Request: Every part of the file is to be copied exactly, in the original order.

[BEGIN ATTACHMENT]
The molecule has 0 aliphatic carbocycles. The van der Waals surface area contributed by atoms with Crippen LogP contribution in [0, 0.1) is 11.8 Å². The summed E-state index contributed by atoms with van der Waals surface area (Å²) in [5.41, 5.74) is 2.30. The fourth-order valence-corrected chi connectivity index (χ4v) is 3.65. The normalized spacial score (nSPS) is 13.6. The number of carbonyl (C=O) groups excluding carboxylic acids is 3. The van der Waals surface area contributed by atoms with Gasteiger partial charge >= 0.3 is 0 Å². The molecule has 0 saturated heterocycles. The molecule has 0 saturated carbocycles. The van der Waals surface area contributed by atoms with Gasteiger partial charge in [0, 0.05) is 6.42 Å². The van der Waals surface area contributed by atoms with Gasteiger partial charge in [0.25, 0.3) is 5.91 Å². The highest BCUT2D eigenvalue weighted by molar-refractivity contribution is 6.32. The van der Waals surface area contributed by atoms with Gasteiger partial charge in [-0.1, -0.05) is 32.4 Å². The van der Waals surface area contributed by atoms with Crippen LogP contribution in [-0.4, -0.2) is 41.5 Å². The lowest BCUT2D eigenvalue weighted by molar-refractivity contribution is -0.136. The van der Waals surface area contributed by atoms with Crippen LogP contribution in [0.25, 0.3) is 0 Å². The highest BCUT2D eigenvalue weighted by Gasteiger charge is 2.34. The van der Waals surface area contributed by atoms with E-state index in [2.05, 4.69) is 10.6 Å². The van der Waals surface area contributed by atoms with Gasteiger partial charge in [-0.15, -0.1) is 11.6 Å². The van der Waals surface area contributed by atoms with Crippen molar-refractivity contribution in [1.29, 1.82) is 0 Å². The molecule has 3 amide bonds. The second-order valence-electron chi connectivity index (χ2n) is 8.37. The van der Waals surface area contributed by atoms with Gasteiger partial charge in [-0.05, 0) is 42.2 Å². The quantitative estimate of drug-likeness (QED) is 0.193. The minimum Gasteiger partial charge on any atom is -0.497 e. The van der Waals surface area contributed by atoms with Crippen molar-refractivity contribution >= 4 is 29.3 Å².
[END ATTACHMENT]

The molecule has 0 aliphatic carbocycles. The van der Waals surface area contributed by atoms with Crippen LogP contribution in [0, 0.1) is 11.8 Å². The summed E-state index contributed by atoms with van der Waals surface area (Å²) in [5.41, 5.74) is 2.30. The fourth-order valence-corrected chi connectivity index (χ4v) is 3.65. The normalized spacial score (nSPS) is 13.6. The number of carbonyl (C=O) groups excluding carboxylic acids is 3. The van der Waals surface area contributed by atoms with Gasteiger partial charge >= 0.3 is 0 Å². The molecule has 0 saturated heterocycles. The molecule has 0 saturated carbocycles. The van der Waals surface area contributed by atoms with Gasteiger partial charge in [0, 0.05) is 6.42 Å². The van der Waals surface area contributed by atoms with Gasteiger partial charge in [0.25, 0.3) is 5.91 Å². The highest BCUT2D eigenvalue weighted by molar-refractivity contribution is 6.32. The van der Waals surface area contributed by atoms with Gasteiger partial charge in [-0.1, -0.05) is 32.4 Å². The van der Waals surface area contributed by atoms with Crippen LogP contribution in [-0.4, -0.2) is 41.5 Å². The lowest BCUT2D eigenvalue weighted by molar-refractivity contribution is -0.136. The van der Waals surface area contributed by atoms with Crippen LogP contribution in [0.25, 0.3) is 0 Å². The highest BCUT2D eigenvalue weighted by Gasteiger charge is 2.34. The van der Waals surface area contributed by atoms with E-state index in [2.05, 4.69) is 10.6 Å². The van der Waals surface area contributed by atoms with Gasteiger partial charge in [-0.15, -0.1) is 11.6 Å². The van der Waals surface area contributed by atoms with Crippen molar-refractivity contribution in [1.29, 1.82) is 0 Å². The molecule has 3 amide bonds. The second-order valence-electron chi connectivity index (χ2n) is 8.37. The van der Waals surface area contributed by atoms with Gasteiger partial charge in [-0.05, 0) is 42.2 Å². The quantitative estimate of drug-likeness (QED) is 0.193. The minimum Gasteiger partial charge on any atom is -0.497 e. The van der Waals surface area contributed by atoms with Crippen molar-refractivity contribution >= 4 is 29.3 Å².